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bridge institutional barriers and accelerate outcomes

​Many US water and  sewer systems are beyond their life expectancy and the estimated replacement cost is $150 billion. There is a strong precedent for water system operators to rely on complex stacks of rate-payer, State and Federal funding to rebuild critical infrastructure. In the current enviro-political landscape, this mélange of government funding will fall short of what is needed to update and rebuild the infrastructure.  


The application process and pathway to an award of government funding or low cost financing is time consuming and expensive.  Many under-served communities fail to qualify because they can’t start the process. For small and rural utilities, there is little training or institutional flexibility to explore and adopt other approaches or sources. For this reason, many US  communities fall into a funding/financing gap.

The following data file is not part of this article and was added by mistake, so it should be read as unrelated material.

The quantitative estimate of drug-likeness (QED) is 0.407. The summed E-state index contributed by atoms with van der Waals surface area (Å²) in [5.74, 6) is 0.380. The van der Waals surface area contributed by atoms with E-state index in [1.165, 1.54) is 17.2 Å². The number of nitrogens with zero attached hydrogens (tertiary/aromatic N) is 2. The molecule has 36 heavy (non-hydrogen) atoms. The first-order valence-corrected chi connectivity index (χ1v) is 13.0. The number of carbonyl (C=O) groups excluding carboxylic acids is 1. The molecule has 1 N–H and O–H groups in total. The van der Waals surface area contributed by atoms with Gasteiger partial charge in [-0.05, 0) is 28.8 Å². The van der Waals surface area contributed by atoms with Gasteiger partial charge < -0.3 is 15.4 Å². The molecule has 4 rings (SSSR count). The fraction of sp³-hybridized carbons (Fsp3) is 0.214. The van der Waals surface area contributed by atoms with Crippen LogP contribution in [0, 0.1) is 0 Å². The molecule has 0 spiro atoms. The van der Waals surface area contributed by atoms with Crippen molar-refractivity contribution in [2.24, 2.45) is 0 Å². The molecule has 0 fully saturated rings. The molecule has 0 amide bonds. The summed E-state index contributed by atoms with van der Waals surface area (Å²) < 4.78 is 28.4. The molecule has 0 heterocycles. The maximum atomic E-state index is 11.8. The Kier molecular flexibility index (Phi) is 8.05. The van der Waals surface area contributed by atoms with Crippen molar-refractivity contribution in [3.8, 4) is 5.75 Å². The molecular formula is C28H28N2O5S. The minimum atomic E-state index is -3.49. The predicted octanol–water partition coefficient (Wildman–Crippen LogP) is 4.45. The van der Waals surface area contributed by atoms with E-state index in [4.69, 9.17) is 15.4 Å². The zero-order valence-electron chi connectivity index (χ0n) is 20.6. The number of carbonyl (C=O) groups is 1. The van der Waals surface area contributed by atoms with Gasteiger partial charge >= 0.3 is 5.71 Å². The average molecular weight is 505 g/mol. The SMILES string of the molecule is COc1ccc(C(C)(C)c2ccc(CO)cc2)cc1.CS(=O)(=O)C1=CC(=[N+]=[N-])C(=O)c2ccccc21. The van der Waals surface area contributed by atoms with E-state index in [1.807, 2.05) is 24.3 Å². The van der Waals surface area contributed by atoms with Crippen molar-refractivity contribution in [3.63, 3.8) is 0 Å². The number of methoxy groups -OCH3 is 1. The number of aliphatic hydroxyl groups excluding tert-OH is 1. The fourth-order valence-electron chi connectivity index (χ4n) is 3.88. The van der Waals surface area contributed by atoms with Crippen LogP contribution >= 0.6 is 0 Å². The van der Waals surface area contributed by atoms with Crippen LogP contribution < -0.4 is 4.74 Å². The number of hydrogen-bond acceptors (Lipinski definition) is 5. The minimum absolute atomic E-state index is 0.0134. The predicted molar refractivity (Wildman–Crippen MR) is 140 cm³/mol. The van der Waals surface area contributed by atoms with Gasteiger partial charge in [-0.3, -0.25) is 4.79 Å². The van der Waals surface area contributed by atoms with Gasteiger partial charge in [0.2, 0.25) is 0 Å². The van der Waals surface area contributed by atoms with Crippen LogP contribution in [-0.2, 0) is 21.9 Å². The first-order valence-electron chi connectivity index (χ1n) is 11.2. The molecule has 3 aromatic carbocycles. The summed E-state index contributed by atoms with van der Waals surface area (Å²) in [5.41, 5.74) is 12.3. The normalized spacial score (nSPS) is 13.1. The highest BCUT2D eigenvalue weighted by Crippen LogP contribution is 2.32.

Corporate environmental, social, and governance (ESG) programs have historically focused on carbon mitigation. In the next few years, companies will face global business value losses nearing $425 billion due to water risks such as flooding, drought and declining water quality. This has sparked a corporate race to mitigate and manage these water security risks as well.  

Water equity is attainable for communities and companies

Philanthropic and impact capital can bridge funding and financing gaps

Water risk conservation and mitigation can accelerate the pathways to water equity

Access to water is a human right

WaterFunder researches, designs and deploys alternative approaches to funding and financing water solutions in vulnerable communities by creating co-development and co-investment collaborations that bridge institutional barriers and accelerate outcomes.

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